There are several steps to take in order to schedule your hearing.
Discuss with the other parties: You need to discuss two things with the other parties: (1) when they are available, and (2) how long they think the hearing will take.
It is important that you do not try to schedule a hearing for a day when another party is not available. If you do so, it is likely that the matter will simply be adjourned (postponed) and rescheduled. You could potentially even have a costs award made against you for wasting time.
Time Estimates: Once the other parties have told you how long they expect the matter to take, decide if you agree. How long you estimate your matter will take will impact what happens next.
- If your matter is estimated to take less than two hours, you can set it down for any day that the Court will sit in Chambers.
- If your matter is estimated to take more than two hours, you need to get Supreme Court Scheduling to reserve a date for you.
The process for reserving court dates varies for each registry. You can find the rules that apply in the registry where your case is going forward in by checking here.
Dates for lengthy chambers hearings go extremely fast. For example, in Vancouver, new chambers dates come available on the first Tuesday of the month at 8:30 am. The chambers dates are for the month after the next calendar month. So, for example, on the first Tuesday in January, dates for March become available. They go extremely fast. Often you will have to call multiple times to not get a busy signal. The new dates are generally all gone within an hour or so.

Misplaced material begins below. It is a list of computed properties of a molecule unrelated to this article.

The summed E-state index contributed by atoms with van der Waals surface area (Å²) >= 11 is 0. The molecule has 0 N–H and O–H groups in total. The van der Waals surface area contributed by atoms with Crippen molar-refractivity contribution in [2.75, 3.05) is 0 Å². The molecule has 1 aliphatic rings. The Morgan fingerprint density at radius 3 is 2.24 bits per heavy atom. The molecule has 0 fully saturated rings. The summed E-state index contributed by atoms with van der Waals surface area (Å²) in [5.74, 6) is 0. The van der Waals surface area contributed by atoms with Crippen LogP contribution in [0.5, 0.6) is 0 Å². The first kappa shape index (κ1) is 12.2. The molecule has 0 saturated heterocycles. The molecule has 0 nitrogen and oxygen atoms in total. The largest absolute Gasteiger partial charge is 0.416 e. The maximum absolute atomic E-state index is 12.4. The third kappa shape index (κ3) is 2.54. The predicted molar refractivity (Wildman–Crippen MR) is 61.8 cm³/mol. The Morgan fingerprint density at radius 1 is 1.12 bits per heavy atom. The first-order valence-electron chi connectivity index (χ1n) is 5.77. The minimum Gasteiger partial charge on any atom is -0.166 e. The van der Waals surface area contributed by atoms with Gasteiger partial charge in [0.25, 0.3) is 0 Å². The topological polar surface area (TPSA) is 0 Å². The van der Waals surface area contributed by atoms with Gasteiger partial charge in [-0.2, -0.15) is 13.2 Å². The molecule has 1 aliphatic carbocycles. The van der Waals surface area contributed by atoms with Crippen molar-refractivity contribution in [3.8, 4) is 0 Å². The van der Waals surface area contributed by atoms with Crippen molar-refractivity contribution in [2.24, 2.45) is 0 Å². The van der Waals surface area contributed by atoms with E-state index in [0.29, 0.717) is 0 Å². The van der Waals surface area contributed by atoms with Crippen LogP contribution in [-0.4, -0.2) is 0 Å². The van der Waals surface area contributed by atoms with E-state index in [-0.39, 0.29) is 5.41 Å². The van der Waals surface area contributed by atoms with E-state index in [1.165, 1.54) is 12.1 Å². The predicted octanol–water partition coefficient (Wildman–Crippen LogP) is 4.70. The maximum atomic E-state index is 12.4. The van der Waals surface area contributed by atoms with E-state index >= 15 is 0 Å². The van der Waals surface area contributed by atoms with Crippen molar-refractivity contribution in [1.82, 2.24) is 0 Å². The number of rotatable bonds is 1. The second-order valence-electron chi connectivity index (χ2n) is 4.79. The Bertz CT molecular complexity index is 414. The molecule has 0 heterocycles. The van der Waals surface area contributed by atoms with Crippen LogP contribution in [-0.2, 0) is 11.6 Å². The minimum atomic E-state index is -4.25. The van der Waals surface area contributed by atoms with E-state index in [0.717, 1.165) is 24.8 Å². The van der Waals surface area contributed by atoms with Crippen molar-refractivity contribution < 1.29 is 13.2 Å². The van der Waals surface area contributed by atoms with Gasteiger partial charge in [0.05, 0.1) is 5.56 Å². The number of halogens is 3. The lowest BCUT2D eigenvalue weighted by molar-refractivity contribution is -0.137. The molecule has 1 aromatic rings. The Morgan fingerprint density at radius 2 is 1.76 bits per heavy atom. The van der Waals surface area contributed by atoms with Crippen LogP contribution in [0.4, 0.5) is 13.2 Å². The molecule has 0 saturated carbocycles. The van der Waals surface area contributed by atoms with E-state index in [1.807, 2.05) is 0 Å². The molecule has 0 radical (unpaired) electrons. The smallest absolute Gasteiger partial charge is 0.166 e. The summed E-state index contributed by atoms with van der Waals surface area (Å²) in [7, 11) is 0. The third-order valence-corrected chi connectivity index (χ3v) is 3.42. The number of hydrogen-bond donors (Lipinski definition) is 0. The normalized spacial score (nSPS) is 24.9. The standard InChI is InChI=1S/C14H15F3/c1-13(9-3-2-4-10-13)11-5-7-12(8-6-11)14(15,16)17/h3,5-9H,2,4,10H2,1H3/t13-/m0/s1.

While it is inconvenient to set matters down for more than two hours, if you estimate too little time for your matter the Court may refuse to hear it. If the Court does hear the matter and it goes well over the time estimate the Judge or Master may get very cross at everyone involved. If you are asking the Court to do something, the last thing you want is to annoy the decision maker. Estimate your time accurately.
File the Notice of Application: Once you have a Court date, you can file your Notice of Application (see the next section of this Guidebook), which will set out the date of the hearing and the time estimate.
Preparing for an Application
A large part of preparing for an application is preparing the evidence that will be considered by the judge or master in deciding whether to grant the order requested in the application.
All the evidence in chambers is presented to the court by affidavit. See the Family Law Guidebook: Affidavits.
One of the most useful things you can do to prepare is to spend some time watching chambers hearings so you understand how applications are presented in court. In Vancouver and Victoria, chambers hearings are held every day or on set days throughout the week. At other courthouses they may be less frequent. You can contact the registry to find out when chambers hearings are scheduled in your location. Courtrooms, while in session, are open to the public and you are welcome to attend to observe the proceedings.
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